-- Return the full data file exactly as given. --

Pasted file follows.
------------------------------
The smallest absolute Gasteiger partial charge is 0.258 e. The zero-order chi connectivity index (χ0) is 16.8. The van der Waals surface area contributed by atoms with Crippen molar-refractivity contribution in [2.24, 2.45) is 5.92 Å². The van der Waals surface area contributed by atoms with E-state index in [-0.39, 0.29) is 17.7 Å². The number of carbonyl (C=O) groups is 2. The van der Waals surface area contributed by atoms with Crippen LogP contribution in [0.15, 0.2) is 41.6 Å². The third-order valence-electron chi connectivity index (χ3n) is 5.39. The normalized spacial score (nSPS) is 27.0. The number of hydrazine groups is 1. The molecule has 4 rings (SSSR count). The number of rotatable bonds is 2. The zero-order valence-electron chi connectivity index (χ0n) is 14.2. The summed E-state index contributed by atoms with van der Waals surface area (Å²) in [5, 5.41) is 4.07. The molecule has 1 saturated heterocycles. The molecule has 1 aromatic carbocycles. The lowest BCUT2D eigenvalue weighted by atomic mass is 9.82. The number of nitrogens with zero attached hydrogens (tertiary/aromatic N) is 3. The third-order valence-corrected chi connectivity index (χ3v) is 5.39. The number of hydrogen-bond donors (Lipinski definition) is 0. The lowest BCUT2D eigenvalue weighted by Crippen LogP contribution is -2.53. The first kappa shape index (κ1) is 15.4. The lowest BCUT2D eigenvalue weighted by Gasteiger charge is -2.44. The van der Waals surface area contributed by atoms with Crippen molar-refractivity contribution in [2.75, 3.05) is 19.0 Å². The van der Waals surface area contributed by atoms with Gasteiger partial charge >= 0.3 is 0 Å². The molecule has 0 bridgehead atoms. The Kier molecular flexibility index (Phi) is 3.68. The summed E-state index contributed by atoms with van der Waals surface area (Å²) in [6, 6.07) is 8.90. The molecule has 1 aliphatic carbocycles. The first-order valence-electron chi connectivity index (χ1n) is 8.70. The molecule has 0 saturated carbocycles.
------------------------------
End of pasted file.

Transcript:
The smallest absolute Gasteiger partial charge is 0.258 e. The zero-order chi connectivity index (χ0) is 16.8. The van der Waals surface area contributed by atoms with Crippen molar-refractivity contribution in [2.24, 2.45) is 5.92 Å². The van der Waals surface area contributed by atoms with E-state index in [-0.39, 0.29) is 17.7 Å². The number of carbonyl (C=O) groups is 2. The van der Waals surface area contributed by atoms with Crippen LogP contribution in [0.15, 0.2) is 41.6 Å². The third-order valence-electron chi connectivity index (χ3n) is 5.39. The normalized spacial score (nSPS) is 27.0. The number of hydrazine groups is 1. The molecule has 4 rings (SSSR count). The number of rotatable bonds is 2. The zero-order valence-electron chi connectivity index (χ0n) is 14.2. The summed E-state index contributed by atoms with van der Waals surface area (Å²) in [5, 5.41) is 4.07. The molecule has 1 saturated heterocycles. The molecule has 1 aromatic carbocycles. The lowest BCUT2D eigenvalue weighted by atomic mass is 9.82. The number of nitrogens with zero attached hydrogens (tertiary/aromatic N) is 3. The third-order valence-corrected chi connectivity index (χ3v) is 5.39. The number of hydrogen-bond donors (Lipinski definition) is 0. The lowest BCUT2D eigenvalue weighted by Crippen LogP contribution is -2.53. The first kappa shape index (κ1) is 15.4. The lowest BCUT2D eigenvalue weighted by Gasteiger charge is -2.44. The van der Waals surface area contributed by atoms with Crippen molar-refractivity contribution in [2.75, 3.05) is 19.0 Å². The van der Waals surface area contributed by atoms with Gasteiger partial charge >= 0.3 is 0 Å². The molecule has 0 bridgehead atoms. The Kier molecular flexibility index (Phi) is 3.68. The summed E-state index contributed by atoms with van der Waals surface area (Å²) in [6, 6.07) is 8.90. The molecule has 1 aliphatic carbocycles. The first-order valence-electron chi connectivity index (χ1n) is 8.70. The molecule has 0 saturated carbocycles.